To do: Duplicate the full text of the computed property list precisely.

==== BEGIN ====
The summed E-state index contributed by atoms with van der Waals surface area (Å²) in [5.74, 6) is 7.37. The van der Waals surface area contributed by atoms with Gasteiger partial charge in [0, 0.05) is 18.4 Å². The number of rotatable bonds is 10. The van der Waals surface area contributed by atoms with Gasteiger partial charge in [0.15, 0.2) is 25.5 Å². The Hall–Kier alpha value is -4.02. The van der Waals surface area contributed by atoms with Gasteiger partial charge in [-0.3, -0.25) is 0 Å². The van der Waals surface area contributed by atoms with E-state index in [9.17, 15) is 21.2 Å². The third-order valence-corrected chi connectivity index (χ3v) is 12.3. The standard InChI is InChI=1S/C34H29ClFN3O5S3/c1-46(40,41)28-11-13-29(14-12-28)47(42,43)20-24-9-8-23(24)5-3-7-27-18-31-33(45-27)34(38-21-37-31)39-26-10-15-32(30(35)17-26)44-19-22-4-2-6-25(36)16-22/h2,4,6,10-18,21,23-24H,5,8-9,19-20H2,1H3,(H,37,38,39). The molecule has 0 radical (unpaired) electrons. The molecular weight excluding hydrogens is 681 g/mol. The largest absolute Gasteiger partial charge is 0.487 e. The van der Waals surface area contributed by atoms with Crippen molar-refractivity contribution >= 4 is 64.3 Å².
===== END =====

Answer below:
The summed E-state index contributed by atoms with van der Waals surface area (Å²) in [5.74, 6) is 7.37. The van der Waals surface area contributed by atoms with Gasteiger partial charge in [0, 0.05) is 18.4 Å². The number of rotatable bonds is 10. The van der Waals surface area contributed by atoms with Gasteiger partial charge in [0.15, 0.2) is 25.5 Å². The Hall–Kier alpha value is -4.02. The van der Waals surface area contributed by atoms with Gasteiger partial charge in [-0.3, -0.25) is 0 Å². The van der Waals surface area contributed by atoms with E-state index in [9.17, 15) is 21.2 Å². The third-order valence-corrected chi connectivity index (χ3v) is 12.3. The standard InChI is InChI=1S/C34H29ClFN3O5S3/c1-46(40,41)28-11-13-29(14-12-28)47(42,43)20-24-9-8-23(24)5-3-7-27-18-31-33(45-27)34(38-21-37-31)39-26-10-15-32(30(35)17-26)44-19-22-4-2-6-25(36)16-22/h2,4,6,10-18,21,23-24H,5,8-9,19-20H2,1H3,(H,37,38,39). The molecule has 0 radical (unpaired) electrons. The molecular weight excluding hydrogens is 681 g/mol. The largest absolute Gasteiger partial charge is 0.487 e. The van der Waals surface area contributed by atoms with Crippen molar-refractivity contribution >= 4 is 64.3 Å².